Regular readers of my blog will know that I never let a romantic weekend stand in the way of a good football match. Chances are that if I’d have got married during the football season – although I obviously minimised the risk by choosing a day in late May – it would have had to be on a Saturday morning or some other spare day. My fellow Forest fan Nick recalled to me only this very morning how he’d got hitched 18 years ago today, when we both should have been watching the Trickies take on Chelsea. Tsch!
Brighton comes close behind North Yorkshire as a favourite ‘bolt-hole’ for the missus and I, as she loves shopping in the Lanes and Laines, while I’m happy to sit supping pints of Harvey’s Best Bitter (my Numero Uno quaffing ale) in my favourite tied house, the Lord Nelson on Trafalgar Street. Sometimes we even combine the two pastimes, and we both sit in the pub! With the kids getting older and having more options for weekend sleep-overs, we’re getting a bit more confident in booking these mini-breaks, and when I saw that Frankie Boyle was appearing at the Brighton Dome on a Saturday night in November, a seed of a plan started to formulate. Of course it had to be two nights away, there had to be a decent pub for lunch en route, plus the most important factor, a nearby Saturday afternoon game.
And so it comes to pass that the wife and I – who I shall henceforth refer to as the wife – trundle our way down the MI, travel clockwise round the M25, and then hit the A roads heading first for the Sussex town of Crowborough, to seek out the Cooper’s Arms, the landlord of which I’ve met at a number of beer judging events. His pub is a little off the beaten track, but he professes a healthy 80/20 wet/dry trade ratio, with punters traveling far and wide for his Dark Star beers plus guests. He also has the biggest cat you ever did see, a Maine Coon from the USA, an animal bred to vanquish hoards of rats and throttle squirrels. The wife vows that we must have one, despite the fact we quite like squirrels and have only ever seen one moth-eaten rat anywhere near our twee little suburban garden.
From here it’s a short journey into Lewes, my excuse being to visit the many antiques shops which are often featured on lunchtime TV, but my prime purpose really being to raid the Harvey’s Brewery shop for some decent take-home. And then onto Brighton, and our guest house in the cosmopolitan Kemptown district of the city, and an enjoyable night on the ale. The following night we are entertained by that all-round family-friendly jester Frankie Boyle, who only swears a tiny bit and tells at least one joke in the best possible taste. He’s on and off stage with the minimum of fuss and performs no encore. He’s had your money now feck off!
In between those two nights of merry-making I wave goodbye to the wife as she heads off – credit card in hand – with that serial-shopper’s glint in her eye, and I climb into the motor, say adieu to that hard-earned parking space – never to be enjoyed again – and pootle up the A23 in the direction of Gatwick Airport, diverting off just beforehand and head for the quietish village of Crawley Down, wherein reside relative Isthmian League newcomers Crawley Down Gatwick FC. Their home ground is part of the Haven Sports Centre, where the two bars are split today between those attending the footy match against Eastbourne Town, and the other hosting a jumble sale of car boot proportions. Hence the car park is already rammed when I arrive a good hour before kick-off and I have to leave the motor by the side of the road.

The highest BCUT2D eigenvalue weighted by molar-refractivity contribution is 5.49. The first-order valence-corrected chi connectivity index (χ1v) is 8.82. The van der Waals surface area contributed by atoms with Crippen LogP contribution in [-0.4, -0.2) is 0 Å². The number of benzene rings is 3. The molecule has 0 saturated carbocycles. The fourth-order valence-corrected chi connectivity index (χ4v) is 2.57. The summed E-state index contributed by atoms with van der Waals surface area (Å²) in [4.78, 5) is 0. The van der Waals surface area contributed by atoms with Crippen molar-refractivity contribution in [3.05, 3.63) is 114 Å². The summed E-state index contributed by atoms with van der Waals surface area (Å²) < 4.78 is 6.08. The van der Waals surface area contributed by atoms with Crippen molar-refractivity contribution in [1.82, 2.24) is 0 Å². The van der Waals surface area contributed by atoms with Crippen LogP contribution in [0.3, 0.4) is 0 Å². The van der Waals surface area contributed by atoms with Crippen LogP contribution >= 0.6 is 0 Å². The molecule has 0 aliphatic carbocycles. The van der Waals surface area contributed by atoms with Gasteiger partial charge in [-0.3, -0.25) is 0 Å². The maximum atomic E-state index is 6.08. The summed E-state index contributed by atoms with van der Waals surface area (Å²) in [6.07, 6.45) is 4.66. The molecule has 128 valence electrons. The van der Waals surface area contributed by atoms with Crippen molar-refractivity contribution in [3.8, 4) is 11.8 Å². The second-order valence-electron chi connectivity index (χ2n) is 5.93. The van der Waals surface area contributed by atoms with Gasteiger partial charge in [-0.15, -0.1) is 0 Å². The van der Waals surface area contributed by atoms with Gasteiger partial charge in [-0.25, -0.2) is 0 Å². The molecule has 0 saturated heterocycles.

The football-friendlier of the two bars has live footy on the big screen, a hatch selling plated food – fish finger and chips anyone? – and two handpumps, featuring the inevitable Doom Bar and … wait for it … Harvey’s Best Bitter! Well it would be rude not to. I’m a fan of this club already!
The ground itself is quite tidy, with flat standing all around, a seated stand on one side, and a small covered terrace – the 300 Club Supporters Stand – behind and to the side of one goal. There’s a burger van near the entrance to the clubhouse bar, but it sells nothing for the veggie.
The home team are having a fairly decent season so far, despite a couple of recent reverses, and appear favourites to put one over on visiting Eastbourne Town. It certainly looks that way for most of the first half, which despite not being anything like an epic, contains enough action to keep the mind occupied. A well-taken strike from the home team’s No10 Luke Blewden on 22 minutes is the difference between the sides at the break. An honest start to the second half draws the visitors level on 55, courtesy of a handling howler from the home keeper. And that seems likely to be the end of it until, right at the death, a swift break down the wing results in the cross being neatly converted by Crawley Down’s ‘supersub’ to take all three points.
It’s the last laugh to the home team, and there’s no time for an encore. I thank you…..
Programme: £2.00 from a man inside the turnstile. A well-produced publication with a reasonable bit of content, despite being very heavy on adverts (19 of 40 pages)
Floodlight pylons: 6
Parakeets: None spotted this far South West
Toilets: Use the ones in the clubhouse
Club shop: Nothing apparent
Music the players run out to: Nothing, but immediately prior to them emerging, the announcer was spinning ‘Burlesque’ by Family. Not a song and band you hear much about nowadays – shame!
Kop Choir: Some old boy who insisted on shouting Come On You Reds every two minutes or so.
Away fans: A bit of booing when Blewden scored the opener. Presumably from away fans though I’m not sure why
What’s in a Name? Hopefully the Crawley Down fans will encourage James Pass to have a shot once in a while. Presumably when the Town duo of Curd and Crabb are not in the team, they’re on the menu at the local pub….